In Laos struggle for influence between the partisans of each side was at the origin of the civil war between the government and the Pathet Lao in 1960.
At that time the situation in Cambodia was different from that of the other countries of the peninsula. Prince Norodom Sihanouk took the title of king, party leader and head of state. The situation was to turn into a nightmare twenty years later.
The JFK era
| 1917 1963
In the Indochinese peninsula this explosive situation, in the context of the Cold War that had reached a breaking point, saw the confrontation of the United States and its allies against the North Vietnamese supported by the Chinese and the Soviets.
The election of Kennedy to the Presidency of the United States led to an involvement of the country. In 1961 Vice-President Lyndon B. Johnson was sent into South East Asia: his mission was to reaffirm the American support to President Diem, to evaluate the needs of the governments and then to draft a precise report to help the President have a clear idea of the situation.
The VP's idea was very clear. It was necessary to send in more troops. On the other hand President Diem wanted nothing but military equipment. It was then decided to provide the equipment that would allow the Vietnamese army to increase its size up to 30,000 men as well as the creation of a 60,000 man strong guard.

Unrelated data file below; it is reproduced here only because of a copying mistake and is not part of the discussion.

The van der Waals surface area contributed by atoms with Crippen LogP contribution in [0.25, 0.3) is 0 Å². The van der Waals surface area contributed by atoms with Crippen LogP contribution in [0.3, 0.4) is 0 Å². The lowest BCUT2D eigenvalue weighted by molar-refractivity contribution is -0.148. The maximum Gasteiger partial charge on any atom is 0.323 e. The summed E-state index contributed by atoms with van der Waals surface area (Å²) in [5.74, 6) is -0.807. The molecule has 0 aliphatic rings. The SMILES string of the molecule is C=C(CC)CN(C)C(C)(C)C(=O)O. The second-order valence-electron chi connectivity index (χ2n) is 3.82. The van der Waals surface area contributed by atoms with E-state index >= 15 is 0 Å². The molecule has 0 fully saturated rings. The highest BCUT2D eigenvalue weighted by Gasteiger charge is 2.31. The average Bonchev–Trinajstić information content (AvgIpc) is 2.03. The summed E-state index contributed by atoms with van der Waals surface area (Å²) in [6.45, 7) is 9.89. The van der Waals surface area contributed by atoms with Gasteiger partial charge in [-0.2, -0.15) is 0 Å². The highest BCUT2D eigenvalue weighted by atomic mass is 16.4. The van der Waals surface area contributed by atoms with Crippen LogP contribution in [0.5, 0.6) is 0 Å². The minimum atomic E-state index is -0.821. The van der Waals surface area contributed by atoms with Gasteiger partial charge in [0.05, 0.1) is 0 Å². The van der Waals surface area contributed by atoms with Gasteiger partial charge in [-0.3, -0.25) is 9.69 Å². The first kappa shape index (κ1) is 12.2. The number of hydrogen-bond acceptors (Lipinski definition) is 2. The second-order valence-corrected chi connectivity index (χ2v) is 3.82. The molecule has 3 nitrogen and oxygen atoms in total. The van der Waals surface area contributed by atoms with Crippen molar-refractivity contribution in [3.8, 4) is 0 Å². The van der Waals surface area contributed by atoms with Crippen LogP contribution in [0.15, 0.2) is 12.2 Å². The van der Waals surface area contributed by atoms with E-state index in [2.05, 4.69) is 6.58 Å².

American advisors were sent to train this force. President Diem refused the idea of any compromise on the question of human rights and freedoms. The mandarins had to remain in power against all odds. When he read his VP's report President Kennedy concluded, in complete agreement with his advisers, that American troops had to be sent to Vietnam for a number of reasons: on the one hand prove the reality of the American involvement in the Far East following the Laos question, and on the other hand support the Vietnamese armed forces in their fight against the communist troops. At first, within the framework of M.A.C.V (Military Assistance Command Vietnam) which had taken the place of M.A.A.G (Military Assistance Advisory Group) special forces as well as air units and reconnaissance groups were sent. For JFK, champion of the free world, these special forces better known as Green Berets whose motto is De Oppresso Liber (i.e. Free the oppressed) were quite capable of fighting and defeating the communist troops that had infiltrated the South. More than 5,000 men were to serve in these somewhat special troops. However, the atypical character of their missions shut them off from the other American forces not to mention the South Vietnamese ones. In 1962 Robert MacNamara announced to JFK that all was going according to plan and that the ARVN (Army of the Republic of Vietnam) was counting its successes. However it should be kept in mind that during that period the Diem regime was never trusted by the South Vietnamese as the reforms that had been promised had not arrived. In a climate of general corruption the morale of the population balanced between anger and apathy.